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North View had 2 doctors, 1 dentist

by Bob Stealey

EDITOR

For all intents and purposes, the year 2004 is about halfway over after today. Six months down and six more to go.

To satisfy any wanting to be technical about it, midnight Thursday is the halfway mark, as my desk calendar indicates that today is the 183rd day of the year, with 183 remaining.

Not that you have noticed, but falling short of exclaiming that winter is coming, I would point out that the daylight hours have begun a declining trend. Summer officially arrived June 20. Can I hear anyone saying that he or she can't wait for December to get here, when the daylight begins to increase?

So as to keep my promise to finish, let me provide some more information about early North View. In Friday's Bob'n'Along column, I mentioned that I attributed my material from an article that was written by Paul E. Maxwell quite a number of years ago. Albert Lefevre, a resident of Hamill Avenue in North View, relayed the data to me. So I'll resume from where I stopped on Friday.

Around 1914, a zinc smelting plant began operation along the West Fork River at the old brickyard site. Virtually all of its workforce consisted of immigrants directly from Spain.

"North View very early became a cosmopolitan community and its residents today are predominantly descendants of those early settlers," Maxwell wrote.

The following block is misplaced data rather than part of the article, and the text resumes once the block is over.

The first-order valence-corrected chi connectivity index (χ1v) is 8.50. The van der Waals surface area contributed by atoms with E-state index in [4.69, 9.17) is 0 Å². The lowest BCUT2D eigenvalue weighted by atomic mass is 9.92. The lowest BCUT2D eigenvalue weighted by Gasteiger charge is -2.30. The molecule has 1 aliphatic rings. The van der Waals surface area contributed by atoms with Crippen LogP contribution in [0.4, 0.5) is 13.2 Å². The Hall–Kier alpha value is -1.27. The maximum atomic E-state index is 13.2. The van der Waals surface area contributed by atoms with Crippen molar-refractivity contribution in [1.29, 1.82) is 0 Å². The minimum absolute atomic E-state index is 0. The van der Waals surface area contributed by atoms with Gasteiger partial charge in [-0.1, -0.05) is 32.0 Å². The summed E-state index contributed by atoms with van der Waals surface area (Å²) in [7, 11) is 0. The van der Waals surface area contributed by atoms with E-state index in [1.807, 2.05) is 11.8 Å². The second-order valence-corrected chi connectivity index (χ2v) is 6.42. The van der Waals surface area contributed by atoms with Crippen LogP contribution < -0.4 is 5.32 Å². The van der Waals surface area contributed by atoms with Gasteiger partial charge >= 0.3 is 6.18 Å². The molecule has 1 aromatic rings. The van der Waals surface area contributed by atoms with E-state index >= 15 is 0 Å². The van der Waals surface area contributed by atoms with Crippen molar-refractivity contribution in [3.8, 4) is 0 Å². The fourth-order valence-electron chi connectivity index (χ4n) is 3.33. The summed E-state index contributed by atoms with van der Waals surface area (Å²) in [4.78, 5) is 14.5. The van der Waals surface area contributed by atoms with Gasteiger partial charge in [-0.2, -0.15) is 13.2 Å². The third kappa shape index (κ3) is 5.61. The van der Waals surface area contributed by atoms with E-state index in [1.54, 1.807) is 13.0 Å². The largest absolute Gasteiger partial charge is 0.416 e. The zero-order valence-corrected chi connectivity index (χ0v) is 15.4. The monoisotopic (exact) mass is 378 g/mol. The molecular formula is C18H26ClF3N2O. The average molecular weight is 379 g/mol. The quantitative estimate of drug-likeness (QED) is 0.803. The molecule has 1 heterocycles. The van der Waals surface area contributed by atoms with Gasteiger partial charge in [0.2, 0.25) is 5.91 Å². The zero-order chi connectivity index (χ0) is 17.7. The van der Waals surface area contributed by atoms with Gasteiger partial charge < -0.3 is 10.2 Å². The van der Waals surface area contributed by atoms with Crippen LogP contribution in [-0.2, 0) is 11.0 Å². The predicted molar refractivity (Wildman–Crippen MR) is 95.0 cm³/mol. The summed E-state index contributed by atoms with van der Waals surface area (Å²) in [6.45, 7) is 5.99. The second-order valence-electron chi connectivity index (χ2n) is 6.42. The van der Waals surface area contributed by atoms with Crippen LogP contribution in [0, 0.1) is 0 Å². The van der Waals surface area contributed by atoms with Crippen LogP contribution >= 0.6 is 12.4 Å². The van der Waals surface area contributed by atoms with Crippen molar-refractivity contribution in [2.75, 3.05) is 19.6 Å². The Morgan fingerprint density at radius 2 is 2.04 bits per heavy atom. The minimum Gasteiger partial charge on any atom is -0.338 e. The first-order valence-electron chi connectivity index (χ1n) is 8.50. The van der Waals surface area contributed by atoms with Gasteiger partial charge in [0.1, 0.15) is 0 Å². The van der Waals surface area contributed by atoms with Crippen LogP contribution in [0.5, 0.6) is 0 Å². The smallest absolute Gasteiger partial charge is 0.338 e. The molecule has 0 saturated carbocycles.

In 1912, he said, a streetcar line was extended through the heart of the town to the glass plants. He added that boardwalks lined the streets in all directions, which made it possible for the first time to get about in wet weather without muddy shoes.

Maxwell's article continued: "A central business district arose around the intersection of Goff Avenue and 19th Street, including a post office, oddly enough called Manayka (sic), a drug store, a motion picture theater, several groceries, two doctors and a dentist. The dentist was a Dr. Prather and the two doctors were Dr. Pendleton and Dr. Goff. Other improvements in the immediate neighborhood were a modern schoolhouse and two churches."

By this time, he pointed out, North View, including all the land to the Clarksburg city limits, had been incorporated as a municipality, with its own town hall, jail, and fire and police departments.

"This was North View in the summer of 1917 when I left for the Army during World War I, only to return as a resident for a few sporadic intervals over the next few years. North View had come a long way since 1903, but was still a far cry from the thriving, citified section of Clarksburg that it is today."

I do hope this information about North View that I've included here has been of interest to you.

- - -

Before closing today, I'd like to give kudos to all those at the Clarksburg-Harrison Public Library, who put on a most interesting program Tuesday afternoon on the second floor. The "Snakes Alive!" presentation by North Carolina herpetologist Ron Cromer virtually mesmerized the kids, around 250 strong, and parents who were part of it.

It is this type of program that can draw the interest of the students during the summer, and I understand that more educational programs are planned. Cromer's showing of more than 20 snakes, an iguana, a box turtle and his 31-year-old python Penelope was nothing less than spellbinding.

Thumbs up to all who made it possible, and bravo to the kids and adults who either held or touched the different snakes.